Laser hair removal: No training required?

Apr 12, 2010

Canada needs minimum training standards for laser hair removal operators, as currently anyone, trained or not, can legally operate a laser machine for hair removal in Canada, states an editorial in CMAJ (Canadian Medical Association Journal).

In Canada, no license is required to operate a laser hair removal machine and training is usually provided by the manufacturer. Only the machine itself is licensed by Health Canada.

"Although controlled trials of laser hair removal have shown that severe adverse effects are uncommon, there have been reports of burns, pigmentary changes, scarring, reactivation of viruses and even paradoxical hypertrichosis, the growth of unwanted hair," write Diane Kelsall, Deputy Editor, Clinical Practice, CMAJ and coauthors. "Eye complications have also occurred when the eyes have not been shielded adequately."

Health Canada recommends that anyone considering laser hair removal "be sure that the person who will operate the device has the training and experience needed to perform the procedure safely and effectively" and that the client should ask for references and check that the device is licensed. Without any specific knowledge about techniques and equipment for laser hair removal, the client is required to judge the fitness of the operator and the suitability of the machine.

"To allow untrained staff to operate laser devices with such potential for harm is unreasonable," conclude the authors. "Canadians should insist that Health Canada, our national regulator of medical devices, set minimum training standards for operators of lasers used for hair removal."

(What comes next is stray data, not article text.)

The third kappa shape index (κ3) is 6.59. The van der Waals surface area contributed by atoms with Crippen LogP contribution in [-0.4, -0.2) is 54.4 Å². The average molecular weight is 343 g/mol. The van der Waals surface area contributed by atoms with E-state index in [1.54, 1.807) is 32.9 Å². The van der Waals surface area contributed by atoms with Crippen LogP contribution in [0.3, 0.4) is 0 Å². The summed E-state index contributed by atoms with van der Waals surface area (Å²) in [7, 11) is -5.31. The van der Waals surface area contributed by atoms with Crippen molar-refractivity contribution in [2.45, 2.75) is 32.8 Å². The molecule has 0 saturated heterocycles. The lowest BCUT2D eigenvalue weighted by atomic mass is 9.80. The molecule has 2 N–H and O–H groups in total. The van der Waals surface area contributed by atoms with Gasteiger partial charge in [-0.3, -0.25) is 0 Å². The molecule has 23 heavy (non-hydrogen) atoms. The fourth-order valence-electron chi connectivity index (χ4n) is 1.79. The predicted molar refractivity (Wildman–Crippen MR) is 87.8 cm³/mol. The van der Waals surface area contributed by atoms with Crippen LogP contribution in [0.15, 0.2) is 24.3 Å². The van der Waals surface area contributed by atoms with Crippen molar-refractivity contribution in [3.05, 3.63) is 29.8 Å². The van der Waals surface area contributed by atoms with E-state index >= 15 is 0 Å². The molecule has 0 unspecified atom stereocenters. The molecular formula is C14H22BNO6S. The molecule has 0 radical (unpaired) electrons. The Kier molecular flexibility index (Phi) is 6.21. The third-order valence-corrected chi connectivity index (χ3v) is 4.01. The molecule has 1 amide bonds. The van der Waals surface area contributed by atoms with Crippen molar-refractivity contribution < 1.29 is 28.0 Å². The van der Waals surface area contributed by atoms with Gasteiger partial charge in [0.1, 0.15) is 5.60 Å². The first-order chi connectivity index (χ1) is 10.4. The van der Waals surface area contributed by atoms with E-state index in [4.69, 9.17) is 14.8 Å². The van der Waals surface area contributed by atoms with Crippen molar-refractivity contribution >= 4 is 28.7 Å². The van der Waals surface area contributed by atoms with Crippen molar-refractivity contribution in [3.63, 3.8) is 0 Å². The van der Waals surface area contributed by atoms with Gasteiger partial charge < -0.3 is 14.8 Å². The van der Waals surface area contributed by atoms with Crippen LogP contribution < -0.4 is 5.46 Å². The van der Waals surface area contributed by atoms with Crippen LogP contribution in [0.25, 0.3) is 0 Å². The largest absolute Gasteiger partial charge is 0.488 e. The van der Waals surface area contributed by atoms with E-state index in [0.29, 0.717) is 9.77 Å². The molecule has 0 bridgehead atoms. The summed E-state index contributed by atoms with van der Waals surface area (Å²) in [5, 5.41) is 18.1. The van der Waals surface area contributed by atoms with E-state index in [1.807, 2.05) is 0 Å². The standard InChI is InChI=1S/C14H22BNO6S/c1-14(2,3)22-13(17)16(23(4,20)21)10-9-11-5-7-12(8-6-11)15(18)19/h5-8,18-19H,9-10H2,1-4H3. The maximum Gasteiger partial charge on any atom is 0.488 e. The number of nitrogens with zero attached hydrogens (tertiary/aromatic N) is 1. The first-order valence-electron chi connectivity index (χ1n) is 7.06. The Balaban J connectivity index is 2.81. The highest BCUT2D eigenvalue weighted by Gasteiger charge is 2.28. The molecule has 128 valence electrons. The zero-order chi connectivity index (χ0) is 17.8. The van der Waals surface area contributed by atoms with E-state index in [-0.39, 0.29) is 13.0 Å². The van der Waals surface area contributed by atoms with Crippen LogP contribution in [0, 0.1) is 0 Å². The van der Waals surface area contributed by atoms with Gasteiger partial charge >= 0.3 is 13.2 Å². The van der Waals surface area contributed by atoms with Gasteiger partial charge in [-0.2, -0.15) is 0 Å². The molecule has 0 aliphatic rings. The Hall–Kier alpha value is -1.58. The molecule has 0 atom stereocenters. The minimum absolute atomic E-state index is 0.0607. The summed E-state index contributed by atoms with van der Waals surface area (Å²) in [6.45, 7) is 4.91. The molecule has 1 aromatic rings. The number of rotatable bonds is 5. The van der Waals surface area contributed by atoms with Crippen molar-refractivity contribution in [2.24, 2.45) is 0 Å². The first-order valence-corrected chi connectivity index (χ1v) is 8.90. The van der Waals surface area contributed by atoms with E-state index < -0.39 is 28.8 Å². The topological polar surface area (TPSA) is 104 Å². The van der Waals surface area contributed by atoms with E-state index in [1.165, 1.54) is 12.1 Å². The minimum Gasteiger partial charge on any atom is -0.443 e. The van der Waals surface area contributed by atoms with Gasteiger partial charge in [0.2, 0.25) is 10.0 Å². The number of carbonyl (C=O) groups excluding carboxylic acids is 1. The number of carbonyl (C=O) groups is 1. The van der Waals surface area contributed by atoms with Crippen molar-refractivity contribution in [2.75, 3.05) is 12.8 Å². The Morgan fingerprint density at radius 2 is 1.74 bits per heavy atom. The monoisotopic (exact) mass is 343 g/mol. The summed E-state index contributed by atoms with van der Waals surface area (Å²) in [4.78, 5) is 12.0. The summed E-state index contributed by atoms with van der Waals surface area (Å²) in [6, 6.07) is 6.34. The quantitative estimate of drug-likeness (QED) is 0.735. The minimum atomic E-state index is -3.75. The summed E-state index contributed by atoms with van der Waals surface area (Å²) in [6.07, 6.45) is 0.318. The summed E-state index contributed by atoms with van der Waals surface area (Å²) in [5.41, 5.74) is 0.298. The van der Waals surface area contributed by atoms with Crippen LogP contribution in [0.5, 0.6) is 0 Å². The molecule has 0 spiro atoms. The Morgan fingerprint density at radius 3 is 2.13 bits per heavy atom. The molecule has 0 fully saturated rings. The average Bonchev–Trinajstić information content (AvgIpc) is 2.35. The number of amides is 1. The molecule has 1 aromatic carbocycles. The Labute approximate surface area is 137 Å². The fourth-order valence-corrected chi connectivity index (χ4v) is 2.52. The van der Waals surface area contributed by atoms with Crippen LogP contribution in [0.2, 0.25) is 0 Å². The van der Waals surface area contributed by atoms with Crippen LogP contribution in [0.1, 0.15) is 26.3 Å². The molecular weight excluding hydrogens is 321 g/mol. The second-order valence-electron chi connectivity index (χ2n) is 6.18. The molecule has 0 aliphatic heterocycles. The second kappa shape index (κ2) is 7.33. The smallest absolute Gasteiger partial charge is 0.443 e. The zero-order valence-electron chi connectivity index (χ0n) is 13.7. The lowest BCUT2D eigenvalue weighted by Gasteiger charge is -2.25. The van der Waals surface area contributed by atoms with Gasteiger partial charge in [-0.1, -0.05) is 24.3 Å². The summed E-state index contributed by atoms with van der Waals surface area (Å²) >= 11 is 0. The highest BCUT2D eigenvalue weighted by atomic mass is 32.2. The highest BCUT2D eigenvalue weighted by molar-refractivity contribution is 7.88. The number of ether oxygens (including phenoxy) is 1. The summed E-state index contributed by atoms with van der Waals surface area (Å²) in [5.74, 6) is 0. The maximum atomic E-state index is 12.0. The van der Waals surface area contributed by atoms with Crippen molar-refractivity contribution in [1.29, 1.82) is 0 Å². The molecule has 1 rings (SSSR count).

Explore further: AbbVie to pay Shire $1.64B fee over nixed merger

add to favorites email to friend print save as pdf

Related Stories

No more dithering on e-health

Mar 01, 2010

Canada is lagging behind many countries in the use of electronic health records and it is critical that the country's medical and political leaders set targets for universal adoption, states an editorial in CMAJ.

Recommended for you

New MCAT shifts focus, will include humanities

3 hours ago

(HealthDay)—The Medical College Admission Test (MCAT) has been revised, and the latest changes, including more humanities such as social sciences, are due to be implemented next April, according to a report ...

Using feminist theory to understand male rape

14 hours ago

Decades of feminist research have framed rape and sexual assault as a 'women's issue', leaving little room for the experiences of male victims. But a new study published in the Journal of Gender Studies suggests that feminist ...

Simulation-based training improves endoscopy execution

Oct 18, 2014

(HealthDay)—Simulation-based training (SBT) improves clinicians' performance of gastrointestinal endoscopy in both test settings and clinical practice, according to research published in the October issue ...

User comments : 0